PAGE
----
Can I recieve alimony from my husband of 2 years?

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Can I recieve alimony from my husband of 2 years?

Been married to my husband since 9/08; told him that I wanted a divorce in 6/10. He was having an affair from 01/09 until 03/09. I didn’t work any of 2009. And I have worked 8 months out of this year. I am currently a full-time student in college again. And we have a 1 year-old daughter together. Would I be able to recieve temporary alimony in addition to child support (being that he paid/pays all the household bills since I’m unemployed)?

Asked on December 17, 2010 under Family Law, Georgia

Answers:

M.D., Member, California and New York Bar / FreeAdvice Contributing Attorney

Answered 10 years ago | Contributor

The purpose behind alimony payments is to provide income to one spouse who has become economically dependent on the other spouse during the course of their marriage.  In other words, alimony is generally awarded according to the needs of a spouse and their ability to earn income on their own.

These payments may be temporary or permanent.  Temporary alimony may be awarded to preserve the status quo during the divorce proceedings; permanent alimony may be awarded as part of the final divorce decree.  If the parties to a divorce can agree on their own as to the terms of their alimony payments, a court will usually incorporate that agreement into the final divorce decree.  If the parties do not agree, then the court has have broad discretion in determining whether or not alimony should be awarded.  If such an award is made, then the court also has broad discretion as to how much and how it will be paid.  If the court determines that an award of alimony is appropriate, it must then determine the amount of alimony and how it will be paid.  For example, lump sum, in periodic payments, or a combination of both.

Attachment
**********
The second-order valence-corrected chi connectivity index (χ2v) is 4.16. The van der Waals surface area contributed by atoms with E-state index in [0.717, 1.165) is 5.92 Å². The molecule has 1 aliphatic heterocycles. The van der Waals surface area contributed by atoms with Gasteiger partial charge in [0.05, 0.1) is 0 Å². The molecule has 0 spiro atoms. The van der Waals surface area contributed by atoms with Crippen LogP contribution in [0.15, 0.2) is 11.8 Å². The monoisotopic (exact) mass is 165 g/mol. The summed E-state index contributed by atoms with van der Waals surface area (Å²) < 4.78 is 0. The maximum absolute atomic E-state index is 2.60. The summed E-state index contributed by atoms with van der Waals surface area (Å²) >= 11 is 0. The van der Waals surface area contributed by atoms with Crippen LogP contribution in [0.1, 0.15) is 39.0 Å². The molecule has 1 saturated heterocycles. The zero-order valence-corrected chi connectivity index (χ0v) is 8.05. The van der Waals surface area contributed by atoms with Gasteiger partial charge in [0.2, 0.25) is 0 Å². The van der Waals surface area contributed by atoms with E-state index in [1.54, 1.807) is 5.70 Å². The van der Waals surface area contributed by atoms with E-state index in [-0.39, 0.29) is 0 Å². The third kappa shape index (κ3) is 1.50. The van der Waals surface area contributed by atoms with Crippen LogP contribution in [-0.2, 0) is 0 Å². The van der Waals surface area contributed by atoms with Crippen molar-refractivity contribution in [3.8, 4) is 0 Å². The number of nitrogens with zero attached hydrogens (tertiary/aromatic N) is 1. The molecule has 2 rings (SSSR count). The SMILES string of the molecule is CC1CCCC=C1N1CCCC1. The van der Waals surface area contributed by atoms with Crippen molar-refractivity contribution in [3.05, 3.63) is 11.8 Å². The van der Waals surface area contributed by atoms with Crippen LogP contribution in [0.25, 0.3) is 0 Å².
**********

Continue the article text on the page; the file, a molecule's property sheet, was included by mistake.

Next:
In determining the amount of alimony to be awarded, the judge or jury will evaluate several factors. Among them are: (1) the standard of living each spouse enjoyed during their marriage, (2) the duration of the marriage, (3) the age, physical condition, and emotional condition of the parties, (4) the financial resources of each party, (5) the time necessary to obtain gainful employment, (6) each party’s contribution to the marriage, (7) the financial condition of the parties and (8) any other relevant factor.


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